We returned with our wood, and once again were given one chance to weigh both the wood and the team weight while standing on the scale, subtracting out our own body weight- no easy task just to balance it all. I stepped on the scale and after some quick math and delicately holding everything together, we made weight and were off on the next challenge. But only after we chopped the larger pieces into smaller chunks to feed the very fire that would almost ruin us 24 hours later.
Once chopping was complete, we retied ourselves to the board, picked up our team weight, and again marched the 6 mile trail together. This was significantly easier than it was with the lumber on our shoulders or our feet, and our teamwork had improved such that we set a 5 minute alarm for each person to carry the weight. At times people took an extra shift if they felt particularly strong, or if the rocks in the bag happened to be sitting nicely on our shoulders instead of stabbing into us, and we were moving efficiently and easily in the early hours of Saturday dawn. We arrived back to Shrek’s Cabin mid-morning Saturday, to an odd site of racers gathered around a pair of 40 foot trees, all staring towards the tree tops.
The Sprint Down
…Each step landed with enough force to buckle my leg. Our rope-rung ladder design accomplished everything we needed, namely getting us on the course quickly, but unfortunately would not allow for the use of trekking poles that had been so crucial in helping us up and down this steep trail with the heavy team weight. Carrying it down the steep decline without the aid of poles was exhausting, but we forged on with an unrelenting pace, determined to make up time on this 5 hour hike and be back to the cabin with a few hours to spare before noon. On the main road through Pittsfield, we actually passed a few teams, most of which had much larger and heavier ladder designs. After just a few exchanges of the team weight, we saw a car parked on the side of the road. But no lights were flashing, and this was miles and at least an hour before we expected to hit the turn-around point. Regardless, we held out hope that this was it…
The Eggs and Water
After nailing a few quotes for Johnny, he told us that not only would we each be climbing one of the trees, but that we would also need to tie a string around a branch about 30 feet up. Just getting up it would be hard, let alone tying a knot around a branch while swaying in the wind. There were minimal branches to use as foot and hand holds, and the first person up would be free-climbing, as in no ropes. Once up that person could set up a belay system on a high branch for the other three climbers. Having free-climbed a tree of this height in a race before I knew I was capable, but certainly was not thrilled about the idea given how exhausted I was now 24 hours into this race.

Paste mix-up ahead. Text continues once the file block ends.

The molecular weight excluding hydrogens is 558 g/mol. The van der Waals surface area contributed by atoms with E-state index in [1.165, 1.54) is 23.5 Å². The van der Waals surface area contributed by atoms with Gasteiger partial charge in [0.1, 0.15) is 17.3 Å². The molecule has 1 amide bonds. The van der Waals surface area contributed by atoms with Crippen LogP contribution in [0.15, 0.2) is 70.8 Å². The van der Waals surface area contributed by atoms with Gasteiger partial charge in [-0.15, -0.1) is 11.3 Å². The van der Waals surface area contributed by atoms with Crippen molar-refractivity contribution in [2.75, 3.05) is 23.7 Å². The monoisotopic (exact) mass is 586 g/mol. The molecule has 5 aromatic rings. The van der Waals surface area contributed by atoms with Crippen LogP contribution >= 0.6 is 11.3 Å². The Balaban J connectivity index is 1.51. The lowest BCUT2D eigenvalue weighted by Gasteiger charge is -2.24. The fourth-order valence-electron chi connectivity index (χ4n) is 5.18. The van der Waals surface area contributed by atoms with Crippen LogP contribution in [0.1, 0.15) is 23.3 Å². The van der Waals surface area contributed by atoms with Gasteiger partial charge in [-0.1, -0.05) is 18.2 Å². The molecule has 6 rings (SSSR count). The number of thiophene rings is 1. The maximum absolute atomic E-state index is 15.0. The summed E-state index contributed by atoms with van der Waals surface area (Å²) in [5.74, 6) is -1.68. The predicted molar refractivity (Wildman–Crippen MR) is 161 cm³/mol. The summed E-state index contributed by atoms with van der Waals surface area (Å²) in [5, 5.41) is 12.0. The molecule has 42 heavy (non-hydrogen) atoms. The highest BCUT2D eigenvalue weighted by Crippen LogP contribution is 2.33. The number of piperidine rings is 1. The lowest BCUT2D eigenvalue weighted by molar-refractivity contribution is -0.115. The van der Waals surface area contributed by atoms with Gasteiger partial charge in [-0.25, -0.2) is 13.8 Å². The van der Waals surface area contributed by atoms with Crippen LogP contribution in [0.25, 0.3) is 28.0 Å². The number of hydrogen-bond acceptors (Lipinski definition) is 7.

Stephen jumped right in and offered to climb, saying he does this all the time, and he practically ran up the tree. Matt, Carey, and I were thrilled, and shared a moment of appreciation and fortune that we acquired such a great teammate. I was second up the tree, Carey third, and Matt fourth, and we were all excited to be back on solid ground and footing. We took off down the stair-laden trail on our next challenge, this time again to the General Store, where we had to buy a dozen eggs and bring them, unbroken, back up to the cabin. This would be the first time we were in town during daytime hours, and the first time we truly realized how odd we looked. It must have been around noon, and we went charging into the store covered in dirt, blood, sweat, and asking for eggs. We bought two dozen in case we broke them, and on impulse I grabbed a Pastrami sandwich to ease my stomach’s cravings for real food. Eating during ultra-events is a strange combination of healthy snacks
and core calories, as well as binge foods that give you more of a mental boost than any physical nourishment.
Back up the mountain once again (which I breeze through for brevity’s sake, but it was actually a lengthy ascent/descent each time) we began perhaps the strangest challenge of them all. Showing Johnny our unbroken eggs, we each took one, cracked the top open, and swallowed the egg white and yolk like a shot. It was 1,000 burpees if anyone didn’t keep it down. We all managed the task, not exactly gracefully, but to completion. Next we each grabbed another egg, and Johnny read us the following quote: “After your death, you will be what you were before your birth.” While he read it, we each put a whole egg in our mouths, and without being able to say the quote aloud due to the egg, we still had to memorize it and EACH recite it back perfectly in 20 minutes. No writing it down like before. And to top it off, we had to do squats for those 20 minutes, struggling not to break the egg, drop the egg, or choke on the egg. There’s no other way to put it, we looked ridiculous,
and the EMTs on site loved it.